Our lead negotiator at the P5+1 talks, Wendy Sherman, gave a speech Thursday on the status of the negotiation. If her aim was to say nothing of any import, she almost succeeded.
There were plenty of meaningless phrases and fluff. “We have made impressive progress on issues that originally seemed intractable. We have cleared up misunderstandings and held exhaustive discussions on every element of a possible text. However, like any complicated and technically complex diplomatic initiative, this is a puzzle with many interlocking pieces.” It is quite an artful way of saying we can’t get Iran to agree to stop its quest for a nuclear weapons capability.
One exasperated former State Department official observed, “Wendy has mastered the art of saying nothing useful while swathing the nothingness in vast amounts of bromides and meaningless crap like ‘We are still working on the Rubik’s cube of this incredibly complicated, intricate negotiation, although we are making some progress by addressing all of the issues but nothing is agreed until everything is agreed and, of course, a bad deal is worse than no deal, but we believe a deal is there to be had . . . ad infinitum, ad nauseum.'” Indeed.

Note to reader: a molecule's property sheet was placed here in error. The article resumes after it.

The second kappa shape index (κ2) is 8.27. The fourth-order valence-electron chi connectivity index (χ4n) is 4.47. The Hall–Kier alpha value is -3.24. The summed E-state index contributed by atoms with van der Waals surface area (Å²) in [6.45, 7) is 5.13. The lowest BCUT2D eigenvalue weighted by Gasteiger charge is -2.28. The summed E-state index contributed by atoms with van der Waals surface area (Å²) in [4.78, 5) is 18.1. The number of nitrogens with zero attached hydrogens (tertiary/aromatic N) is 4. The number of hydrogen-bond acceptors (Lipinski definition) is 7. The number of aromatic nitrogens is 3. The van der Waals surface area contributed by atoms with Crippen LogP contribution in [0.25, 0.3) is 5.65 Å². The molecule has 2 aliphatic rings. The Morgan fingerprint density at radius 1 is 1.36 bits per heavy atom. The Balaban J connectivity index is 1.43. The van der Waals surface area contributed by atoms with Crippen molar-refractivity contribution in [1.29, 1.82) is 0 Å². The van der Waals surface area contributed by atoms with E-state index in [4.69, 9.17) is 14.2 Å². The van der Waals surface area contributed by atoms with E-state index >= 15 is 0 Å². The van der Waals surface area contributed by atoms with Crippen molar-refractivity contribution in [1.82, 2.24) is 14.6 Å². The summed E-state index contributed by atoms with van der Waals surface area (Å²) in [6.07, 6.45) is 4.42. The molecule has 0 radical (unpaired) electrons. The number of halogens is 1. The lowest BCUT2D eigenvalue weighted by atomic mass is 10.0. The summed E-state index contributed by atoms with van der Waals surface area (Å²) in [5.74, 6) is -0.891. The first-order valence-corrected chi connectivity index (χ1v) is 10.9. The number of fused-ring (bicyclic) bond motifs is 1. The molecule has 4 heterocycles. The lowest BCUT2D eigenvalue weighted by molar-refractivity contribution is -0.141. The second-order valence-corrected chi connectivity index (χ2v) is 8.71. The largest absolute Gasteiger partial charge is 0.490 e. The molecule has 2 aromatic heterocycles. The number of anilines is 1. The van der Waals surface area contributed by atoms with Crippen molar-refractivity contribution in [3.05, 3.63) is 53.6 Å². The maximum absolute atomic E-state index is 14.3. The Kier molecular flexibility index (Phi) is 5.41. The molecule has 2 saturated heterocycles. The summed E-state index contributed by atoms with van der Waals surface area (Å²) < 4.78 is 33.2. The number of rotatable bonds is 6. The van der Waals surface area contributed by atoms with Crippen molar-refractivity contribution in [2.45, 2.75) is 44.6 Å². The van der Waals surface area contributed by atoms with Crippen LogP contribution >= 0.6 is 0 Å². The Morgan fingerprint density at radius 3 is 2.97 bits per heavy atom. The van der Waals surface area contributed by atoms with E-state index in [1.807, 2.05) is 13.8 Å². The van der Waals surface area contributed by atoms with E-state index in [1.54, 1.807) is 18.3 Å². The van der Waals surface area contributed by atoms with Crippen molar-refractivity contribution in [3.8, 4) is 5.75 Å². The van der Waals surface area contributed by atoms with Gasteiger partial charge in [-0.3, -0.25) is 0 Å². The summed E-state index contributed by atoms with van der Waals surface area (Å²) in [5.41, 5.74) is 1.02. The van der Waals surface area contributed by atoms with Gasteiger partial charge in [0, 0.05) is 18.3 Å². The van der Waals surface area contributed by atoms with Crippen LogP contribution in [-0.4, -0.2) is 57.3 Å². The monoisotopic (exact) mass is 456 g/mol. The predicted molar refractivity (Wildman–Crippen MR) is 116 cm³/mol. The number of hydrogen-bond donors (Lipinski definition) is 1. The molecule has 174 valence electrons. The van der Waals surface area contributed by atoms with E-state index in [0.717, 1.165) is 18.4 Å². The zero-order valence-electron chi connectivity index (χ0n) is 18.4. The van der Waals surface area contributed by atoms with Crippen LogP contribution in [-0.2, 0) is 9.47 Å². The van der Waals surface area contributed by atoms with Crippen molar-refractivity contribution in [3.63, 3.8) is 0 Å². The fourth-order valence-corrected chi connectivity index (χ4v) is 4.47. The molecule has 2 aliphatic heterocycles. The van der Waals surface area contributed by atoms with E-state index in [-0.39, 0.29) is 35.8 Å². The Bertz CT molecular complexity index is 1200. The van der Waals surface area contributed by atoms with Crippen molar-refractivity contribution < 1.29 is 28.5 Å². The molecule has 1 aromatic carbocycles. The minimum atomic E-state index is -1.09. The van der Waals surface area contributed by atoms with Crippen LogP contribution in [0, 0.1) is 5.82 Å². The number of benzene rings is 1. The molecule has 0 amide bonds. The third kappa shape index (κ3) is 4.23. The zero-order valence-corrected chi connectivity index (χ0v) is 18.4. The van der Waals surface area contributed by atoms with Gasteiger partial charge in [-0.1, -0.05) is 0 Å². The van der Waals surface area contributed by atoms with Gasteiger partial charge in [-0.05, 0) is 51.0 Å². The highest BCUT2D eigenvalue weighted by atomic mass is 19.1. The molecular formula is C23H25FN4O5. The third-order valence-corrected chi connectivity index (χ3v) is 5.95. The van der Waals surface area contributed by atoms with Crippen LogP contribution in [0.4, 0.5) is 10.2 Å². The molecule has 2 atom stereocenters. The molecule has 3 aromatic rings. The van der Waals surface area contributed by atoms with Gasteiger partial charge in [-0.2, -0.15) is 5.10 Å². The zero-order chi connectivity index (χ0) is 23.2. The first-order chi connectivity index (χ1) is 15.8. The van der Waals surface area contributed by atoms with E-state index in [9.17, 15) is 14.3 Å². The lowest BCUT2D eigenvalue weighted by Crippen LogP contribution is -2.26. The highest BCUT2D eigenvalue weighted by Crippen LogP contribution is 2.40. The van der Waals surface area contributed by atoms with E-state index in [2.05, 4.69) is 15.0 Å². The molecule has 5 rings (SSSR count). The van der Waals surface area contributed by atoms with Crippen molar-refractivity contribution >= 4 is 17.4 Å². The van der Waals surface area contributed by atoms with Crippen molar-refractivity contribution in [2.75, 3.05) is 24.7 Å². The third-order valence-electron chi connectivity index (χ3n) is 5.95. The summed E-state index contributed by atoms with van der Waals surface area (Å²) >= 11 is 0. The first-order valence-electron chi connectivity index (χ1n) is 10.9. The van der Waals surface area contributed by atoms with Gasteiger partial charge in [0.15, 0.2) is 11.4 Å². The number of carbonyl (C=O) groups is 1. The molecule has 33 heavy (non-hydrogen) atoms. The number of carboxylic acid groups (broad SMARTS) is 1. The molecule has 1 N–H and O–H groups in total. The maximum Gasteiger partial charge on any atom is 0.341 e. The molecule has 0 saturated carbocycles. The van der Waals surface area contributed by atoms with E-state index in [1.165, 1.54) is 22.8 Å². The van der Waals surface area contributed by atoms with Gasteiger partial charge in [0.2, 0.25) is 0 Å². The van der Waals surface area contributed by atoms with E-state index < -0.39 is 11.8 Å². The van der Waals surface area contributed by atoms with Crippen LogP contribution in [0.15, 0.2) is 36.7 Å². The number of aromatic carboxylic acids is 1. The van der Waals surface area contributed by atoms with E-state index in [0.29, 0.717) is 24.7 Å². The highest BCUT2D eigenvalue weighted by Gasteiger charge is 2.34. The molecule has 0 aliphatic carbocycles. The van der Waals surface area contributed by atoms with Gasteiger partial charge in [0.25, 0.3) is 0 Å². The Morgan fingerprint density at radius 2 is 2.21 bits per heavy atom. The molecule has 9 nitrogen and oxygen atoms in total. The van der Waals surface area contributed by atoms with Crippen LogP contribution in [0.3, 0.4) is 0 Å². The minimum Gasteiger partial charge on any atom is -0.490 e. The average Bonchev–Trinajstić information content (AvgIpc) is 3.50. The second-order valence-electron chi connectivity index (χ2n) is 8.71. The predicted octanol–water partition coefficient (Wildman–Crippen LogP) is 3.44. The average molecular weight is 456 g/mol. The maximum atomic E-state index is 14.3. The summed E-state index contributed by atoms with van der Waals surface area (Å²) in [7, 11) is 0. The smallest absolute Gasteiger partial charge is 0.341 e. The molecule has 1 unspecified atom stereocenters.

But there were some ominous notes. First, she paints critics of the deal as wanting no deal. “We are aware, of course, that this negotiating process is, shall we say, controversial. Some worry that it will fail. Others seem to fear that it will succeed.” Second, she seems anxiety ridden about not making a deal in contravention of her much-repeated assurance that no deal is better than a bad deal. Instead, she seems to be arguing that if we don’t get what we want in one area, say the number of centrifuges Iran gets, we can make it up elsewhere (a super-duper inspection plan that depends on Iran’s cooperation. (“It would be a mistake to focus inordinate attention on any one issue at the expense of all others”). She also hints that we’ve been throwing out idea after idea (“our group has proposed to Iran a number of ideas that are equitable, enforceable, and consistent with Tehran’s expressed desire for a viable civilian nuclear program and that take into account that country’s scientific knowhow and economic needs”), which from leaks reported in the media seems to be, in fact, concessions. Moreover, Iran must surely see how desperate she is for a deal.
Sanctions expert Mark Dubowitz, who helped design the sanctions regime, counsels that we should be wary of “a cascade of further administration concessions ahead of November 24, which the supreme leader accepts because they give him a relatively easy pathway to a bomb and a sanctions relief program that he can accelerate faster than the administration assumes.” He adds: “The other message: Congress, you will also be to blame if there’s no deal, so get out of the way.” If Obama’s military option were credible or if he was wielding sufficient leverage from sanctions, we would have a deal. That we don’t suggests the Iranians are getting the better of the deal.